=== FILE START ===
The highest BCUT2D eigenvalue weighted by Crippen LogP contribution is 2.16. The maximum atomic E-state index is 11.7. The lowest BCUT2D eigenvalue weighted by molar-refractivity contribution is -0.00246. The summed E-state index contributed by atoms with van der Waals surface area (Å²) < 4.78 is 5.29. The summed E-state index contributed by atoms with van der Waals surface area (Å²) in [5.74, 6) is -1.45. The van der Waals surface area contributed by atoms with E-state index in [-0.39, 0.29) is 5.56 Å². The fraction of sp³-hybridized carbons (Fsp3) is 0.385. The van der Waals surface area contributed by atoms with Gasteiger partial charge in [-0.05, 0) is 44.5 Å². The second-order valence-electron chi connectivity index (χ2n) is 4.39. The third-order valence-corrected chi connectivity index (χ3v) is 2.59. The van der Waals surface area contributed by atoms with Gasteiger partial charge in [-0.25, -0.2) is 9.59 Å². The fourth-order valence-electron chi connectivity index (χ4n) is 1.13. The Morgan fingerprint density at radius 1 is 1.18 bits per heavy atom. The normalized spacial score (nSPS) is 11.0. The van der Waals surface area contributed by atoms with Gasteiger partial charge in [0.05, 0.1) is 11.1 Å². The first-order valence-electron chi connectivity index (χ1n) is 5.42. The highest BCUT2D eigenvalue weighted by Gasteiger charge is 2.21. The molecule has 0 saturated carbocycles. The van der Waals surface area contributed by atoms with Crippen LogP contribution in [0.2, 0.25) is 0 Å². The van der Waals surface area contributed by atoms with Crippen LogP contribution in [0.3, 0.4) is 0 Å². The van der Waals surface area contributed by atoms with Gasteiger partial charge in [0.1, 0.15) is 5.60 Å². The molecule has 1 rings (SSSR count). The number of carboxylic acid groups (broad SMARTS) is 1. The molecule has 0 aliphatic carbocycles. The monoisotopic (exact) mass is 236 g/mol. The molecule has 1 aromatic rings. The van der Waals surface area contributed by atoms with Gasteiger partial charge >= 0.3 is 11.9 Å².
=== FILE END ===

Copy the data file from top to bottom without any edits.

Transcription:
The highest BCUT2D eigenvalue weighted by Crippen LogP contribution is 2.16. The maximum atomic E-state index is 11.7. The lowest BCUT2D eigenvalue weighted by molar-refractivity contribution is -0.00246. The summed E-state index contributed by atoms with van der Waals surface area (Å²) < 4.78 is 5.29. The summed E-state index contributed by atoms with van der Waals surface area (Å²) in [5.74, 6) is -1.45. The van der Waals surface area contributed by atoms with E-state index in [-0.39, 0.29) is 5.56 Å². The fraction of sp³-hybridized carbons (Fsp3) is 0.385. The van der Waals surface area contributed by atoms with Gasteiger partial charge in [-0.05, 0) is 44.5 Å². The second-order valence-electron chi connectivity index (χ2n) is 4.39. The third-order valence-corrected chi connectivity index (χ3v) is 2.59. The van der Waals surface area contributed by atoms with Gasteiger partial charge in [-0.25, -0.2) is 9.59 Å². The fourth-order valence-electron chi connectivity index (χ4n) is 1.13. The Morgan fingerprint density at radius 1 is 1.18 bits per heavy atom. The normalized spacial score (nSPS) is 11.0. The van der Waals surface area contributed by atoms with Gasteiger partial charge in [0.05, 0.1) is 11.1 Å². The first-order valence-electron chi connectivity index (χ1n) is 5.42. The highest BCUT2D eigenvalue weighted by Gasteiger charge is 2.21. The molecule has 0 saturated carbocycles. The van der Waals surface area contributed by atoms with Crippen LogP contribution in [0.2, 0.25) is 0 Å². The van der Waals surface area contributed by atoms with Crippen LogP contribution in [0.3, 0.4) is 0 Å². The van der Waals surface area contributed by atoms with Gasteiger partial charge in [0.1, 0.15) is 5.60 Å². The molecule has 1 rings (SSSR count). The number of carboxylic acid groups (broad SMARTS) is 1. The molecule has 0 aliphatic carbocycles. The monoisotopic (exact) mass is 236 g/mol. The molecule has 1 aromatic rings. The van der Waals surface area contributed by atoms with Gasteiger partial charge >= 0.3 is 11.9 Å².